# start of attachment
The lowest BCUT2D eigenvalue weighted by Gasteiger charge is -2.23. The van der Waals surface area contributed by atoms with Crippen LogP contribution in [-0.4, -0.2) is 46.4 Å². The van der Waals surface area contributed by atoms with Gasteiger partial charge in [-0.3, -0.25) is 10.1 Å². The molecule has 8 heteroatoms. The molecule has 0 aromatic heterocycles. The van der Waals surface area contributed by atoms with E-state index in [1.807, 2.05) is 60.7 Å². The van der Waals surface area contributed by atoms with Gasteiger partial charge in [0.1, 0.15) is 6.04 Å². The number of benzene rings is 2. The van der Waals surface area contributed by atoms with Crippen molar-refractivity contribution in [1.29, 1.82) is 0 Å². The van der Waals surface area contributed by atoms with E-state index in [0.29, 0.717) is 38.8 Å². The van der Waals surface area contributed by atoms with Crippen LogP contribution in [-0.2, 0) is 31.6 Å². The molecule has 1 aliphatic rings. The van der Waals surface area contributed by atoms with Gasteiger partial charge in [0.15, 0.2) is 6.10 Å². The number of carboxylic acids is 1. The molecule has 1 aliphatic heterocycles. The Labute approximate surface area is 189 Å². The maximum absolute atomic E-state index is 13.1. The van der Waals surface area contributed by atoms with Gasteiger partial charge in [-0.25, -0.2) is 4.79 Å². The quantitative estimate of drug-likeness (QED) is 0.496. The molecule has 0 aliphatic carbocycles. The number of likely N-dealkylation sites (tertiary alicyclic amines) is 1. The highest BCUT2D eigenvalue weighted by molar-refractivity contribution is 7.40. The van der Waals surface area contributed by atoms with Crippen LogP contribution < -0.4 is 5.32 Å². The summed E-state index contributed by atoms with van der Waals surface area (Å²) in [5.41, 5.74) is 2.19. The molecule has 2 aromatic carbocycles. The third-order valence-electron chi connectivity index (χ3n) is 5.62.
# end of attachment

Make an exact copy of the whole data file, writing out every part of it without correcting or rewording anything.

The lowest BCUT2D eigenvalue weighted by Gasteiger charge is -2.23. The van der Waals surface area contributed by atoms with Crippen LogP contribution in [-0.4, -0.2) is 46.4 Å². The van der Waals surface area contributed by atoms with Gasteiger partial charge in [-0.3, -0.25) is 10.1 Å². The molecule has 8 heteroatoms. The molecule has 0 aromatic heterocycles. The van der Waals surface area contributed by atoms with E-state index in [1.807, 2.05) is 60.7 Å². The van der Waals surface area contributed by atoms with Gasteiger partial charge in [0.1, 0.15) is 6.04 Å². The number of benzene rings is 2. The van der Waals surface area contributed by atoms with Crippen molar-refractivity contribution in [1.29, 1.82) is 0 Å². The van der Waals surface area contributed by atoms with E-state index in [0.29, 0.717) is 38.8 Å². The van der Waals surface area contributed by atoms with Crippen LogP contribution in [-0.2, 0) is 31.6 Å². The molecule has 1 aliphatic rings. The van der Waals surface area contributed by atoms with Gasteiger partial charge in [0.15, 0.2) is 6.10 Å². The number of carboxylic acids is 1. The molecule has 1 aliphatic heterocycles. The Labute approximate surface area is 189 Å². The maximum absolute atomic E-state index is 13.1. The van der Waals surface area contributed by atoms with Gasteiger partial charge in [-0.25, -0.2) is 4.79 Å². The quantitative estimate of drug-likeness (QED) is 0.496. The molecule has 0 aliphatic carbocycles. The number of likely N-dealkylation sites (tertiary alicyclic amines) is 1. The highest BCUT2D eigenvalue weighted by molar-refractivity contribution is 7.40. The van der Waals surface area contributed by atoms with Crippen LogP contribution < -0.4 is 5.32 Å². The summed E-state index contributed by atoms with van der Waals surface area (Å²) in [5.41, 5.74) is 2.19. The molecule has 2 aromatic carbocycles. The third-order valence-electron chi connectivity index (χ3n) is 5.62.